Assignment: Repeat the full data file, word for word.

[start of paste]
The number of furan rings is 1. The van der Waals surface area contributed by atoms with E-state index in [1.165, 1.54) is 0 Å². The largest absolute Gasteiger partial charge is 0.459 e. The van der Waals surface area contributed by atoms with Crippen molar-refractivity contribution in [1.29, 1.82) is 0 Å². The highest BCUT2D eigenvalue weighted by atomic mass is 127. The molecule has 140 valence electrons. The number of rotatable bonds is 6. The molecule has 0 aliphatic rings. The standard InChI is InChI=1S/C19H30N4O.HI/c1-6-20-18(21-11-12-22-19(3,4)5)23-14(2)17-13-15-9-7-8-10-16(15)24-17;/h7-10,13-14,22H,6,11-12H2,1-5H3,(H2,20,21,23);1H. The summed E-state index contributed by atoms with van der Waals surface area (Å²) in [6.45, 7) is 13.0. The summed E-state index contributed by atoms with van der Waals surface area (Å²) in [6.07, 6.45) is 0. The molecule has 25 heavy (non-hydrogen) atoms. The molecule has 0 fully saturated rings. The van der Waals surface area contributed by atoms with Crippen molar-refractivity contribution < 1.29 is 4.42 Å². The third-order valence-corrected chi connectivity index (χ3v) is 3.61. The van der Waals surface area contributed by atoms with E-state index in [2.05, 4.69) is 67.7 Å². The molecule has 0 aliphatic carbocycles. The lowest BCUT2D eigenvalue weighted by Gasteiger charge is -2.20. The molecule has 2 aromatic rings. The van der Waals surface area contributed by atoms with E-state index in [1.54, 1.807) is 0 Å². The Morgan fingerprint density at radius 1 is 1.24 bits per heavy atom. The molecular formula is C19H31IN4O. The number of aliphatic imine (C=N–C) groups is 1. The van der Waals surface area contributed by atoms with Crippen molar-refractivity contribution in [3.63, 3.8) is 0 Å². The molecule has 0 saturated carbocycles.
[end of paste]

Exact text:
The number of furan rings is 1. The van der Waals surface area contributed by atoms with E-state index in [1.165, 1.54) is 0 Å². The largest absolute Gasteiger partial charge is 0.459 e. The van der Waals surface area contributed by atoms with Crippen molar-refractivity contribution in [1.29, 1.82) is 0 Å². The highest BCUT2D eigenvalue weighted by atomic mass is 127. The molecule has 140 valence electrons. The number of rotatable bonds is 6. The molecule has 0 aliphatic rings. The standard InChI is InChI=1S/C19H30N4O.HI/c1-6-20-18(21-11-12-22-19(3,4)5)23-14(2)17-13-15-9-7-8-10-16(15)24-17;/h7-10,13-14,22H,6,11-12H2,1-5H3,(H2,20,21,23);1H. The summed E-state index contributed by atoms with van der Waals surface area (Å²) in [6.45, 7) is 13.0. The summed E-state index contributed by atoms with van der Waals surface area (Å²) in [6.07, 6.45) is 0. The molecule has 25 heavy (non-hydrogen) atoms. The molecule has 0 fully saturated rings. The van der Waals surface area contributed by atoms with Crippen molar-refractivity contribution < 1.29 is 4.42 Å². The third-order valence-corrected chi connectivity index (χ3v) is 3.61. The van der Waals surface area contributed by atoms with E-state index in [2.05, 4.69) is 67.7 Å². The molecule has 0 aliphatic carbocycles. The lowest BCUT2D eigenvalue weighted by Gasteiger charge is -2.20. The molecule has 2 aromatic rings. The van der Waals surface area contributed by atoms with E-state index in [1.54, 1.807) is 0 Å². The Morgan fingerprint density at radius 1 is 1.24 bits per heavy atom. The molecular formula is C19H31IN4O. The number of aliphatic imine (C=N–C) groups is 1. The van der Waals surface area contributed by atoms with Crippen molar-refractivity contribution in [3.63, 3.8) is 0 Å². The molecule has 0 saturated carbocycles.